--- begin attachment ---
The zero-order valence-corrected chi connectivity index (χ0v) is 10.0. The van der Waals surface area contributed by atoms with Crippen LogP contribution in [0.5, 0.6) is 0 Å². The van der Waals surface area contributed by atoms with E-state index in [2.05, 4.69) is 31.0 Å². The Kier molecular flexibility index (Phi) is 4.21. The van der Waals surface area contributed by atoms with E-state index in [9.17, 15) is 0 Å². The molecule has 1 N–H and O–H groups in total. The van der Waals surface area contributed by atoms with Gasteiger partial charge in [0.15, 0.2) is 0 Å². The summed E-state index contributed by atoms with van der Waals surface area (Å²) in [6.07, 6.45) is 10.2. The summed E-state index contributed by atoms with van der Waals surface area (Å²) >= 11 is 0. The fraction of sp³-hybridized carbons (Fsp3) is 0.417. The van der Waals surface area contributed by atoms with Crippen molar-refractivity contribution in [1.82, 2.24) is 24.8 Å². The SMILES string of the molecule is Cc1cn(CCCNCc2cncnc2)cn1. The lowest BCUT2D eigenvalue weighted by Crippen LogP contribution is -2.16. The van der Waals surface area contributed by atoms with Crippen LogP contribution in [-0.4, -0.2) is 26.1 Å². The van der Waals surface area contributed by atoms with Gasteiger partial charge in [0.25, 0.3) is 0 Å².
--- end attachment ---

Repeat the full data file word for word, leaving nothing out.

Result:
The zero-order valence-corrected chi connectivity index (χ0v) is 10.0. The van der Waals surface area contributed by atoms with Crippen LogP contribution in [0.5, 0.6) is 0 Å². The van der Waals surface area contributed by atoms with E-state index in [2.05, 4.69) is 31.0 Å². The Kier molecular flexibility index (Phi) is 4.21. The van der Waals surface area contributed by atoms with E-state index in [9.17, 15) is 0 Å². The molecule has 1 N–H and O–H groups in total. The van der Waals surface area contributed by atoms with Gasteiger partial charge in [0.15, 0.2) is 0 Å². The summed E-state index contributed by atoms with van der Waals surface area (Å²) in [6.07, 6.45) is 10.2. The summed E-state index contributed by atoms with van der Waals surface area (Å²) >= 11 is 0. The fraction of sp³-hybridized carbons (Fsp3) is 0.417. The van der Waals surface area contributed by atoms with Crippen molar-refractivity contribution in [1.82, 2.24) is 24.8 Å². The SMILES string of the molecule is Cc1cn(CCCNCc2cncnc2)cn1. The lowest BCUT2D eigenvalue weighted by Crippen LogP contribution is -2.16. The van der Waals surface area contributed by atoms with Crippen LogP contribution in [-0.4, -0.2) is 26.1 Å². The van der Waals surface area contributed by atoms with Gasteiger partial charge in [0.25, 0.3) is 0 Å².